Success in a Remote Environment – Part I: Physical Structure

It seems like everyone has an opinion on this topic, but with good reason. The way that you set up your remote environment can either be very positive or just another stressor in this time of so much extra on your plate. For many, this is the first time being so cut off and removed from community and so setting up your home workspace is that much more critical.

One of the most important elements to your physical health is the physical structure of your space. Body mechanics (how you move) and ergonomics (environmental set-up) both play a very important role in your overall health and wellbeing, including giving you more energy, less pain, and many long-term physical benefits. Most people are aware of things like proper lifting techniques, but there are some easy-to-recognize actions for desk jobs as well. One that seems straight-forward is to ensure your hands are supported when typing to help avoid carpel tunnel. In practical use in the home though, this can be a tough one when the lure of working on the couch presents itself. Recommendations to alleviate desk-based aches and pains also include a supportive chair, maintaining a good height on your computer screen (should be eye-level), and keeping things like your phone, keyboard, and mouse in easy-to-reach locations. Some more advanced recommendations include using a stability ball instead of a chair, working from a standing or walking desk, or ambling around while using dictation software to handle some of the items you would otherwise be typing.

Another element that can be tough to be stringent with yourself about is taking breaks. Eye strain is all too common with computer-based positions and simply adjusting your gaze from the computer to a farther distance will help ease your eyes. While there are many opinions on how often you should physically stand up and move around during the work day, there is no argument that it is better for you to do so. If you need to set yourself a reminder or an alarm, do it and get up and moving at least twice an hour to give your body a chance to readjust.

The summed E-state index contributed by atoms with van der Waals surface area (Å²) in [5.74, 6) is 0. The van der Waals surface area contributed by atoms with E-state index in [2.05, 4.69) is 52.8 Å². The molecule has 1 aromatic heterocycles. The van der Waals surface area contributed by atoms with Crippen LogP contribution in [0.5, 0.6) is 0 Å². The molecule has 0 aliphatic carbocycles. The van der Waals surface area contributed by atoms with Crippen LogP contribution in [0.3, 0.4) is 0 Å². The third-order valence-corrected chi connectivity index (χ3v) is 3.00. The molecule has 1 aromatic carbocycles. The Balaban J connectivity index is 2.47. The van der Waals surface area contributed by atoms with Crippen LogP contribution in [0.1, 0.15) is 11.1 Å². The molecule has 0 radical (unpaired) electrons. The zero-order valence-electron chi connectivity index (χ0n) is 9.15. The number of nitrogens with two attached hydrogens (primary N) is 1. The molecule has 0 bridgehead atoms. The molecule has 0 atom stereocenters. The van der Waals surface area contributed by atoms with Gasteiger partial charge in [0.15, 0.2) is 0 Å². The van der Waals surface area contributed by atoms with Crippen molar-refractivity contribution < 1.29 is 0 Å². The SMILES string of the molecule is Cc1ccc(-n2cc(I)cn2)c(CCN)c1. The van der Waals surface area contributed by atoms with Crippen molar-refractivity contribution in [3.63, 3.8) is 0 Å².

Next, consider distractions. This is a really tough one for parents of young children who are all now suddenly working and learning in the same spaces. Everyone has their own realities with regard to space and housing, but if at all possible, finding a place that is only yours for work and another that is designated for the kids to learn in is really helpful. If personalized space isn’t an option, then maybe consider breaking up your day so that a common space is identified exclusively for business at some times, solely for education at other times. Taking breaks, while healthy for you, will definitely help boost your focus too! 

Most folks have thought about the great benefits of working from home but not often the potential hurdles. However, with a little planning, working remote can be amazing, just take a few steps to create a successful working space for yourself! In our next segment, we will take a look at remote work and the impact on our mental wellbeing. 

For more information on how It’s About the Details can assist your small business, team, or company with any Human Resources needs, Training, or Business Mentoring, reach out to us at [email protected] and we will contact you directly to help facilitate enhancements for your business to thrive. 

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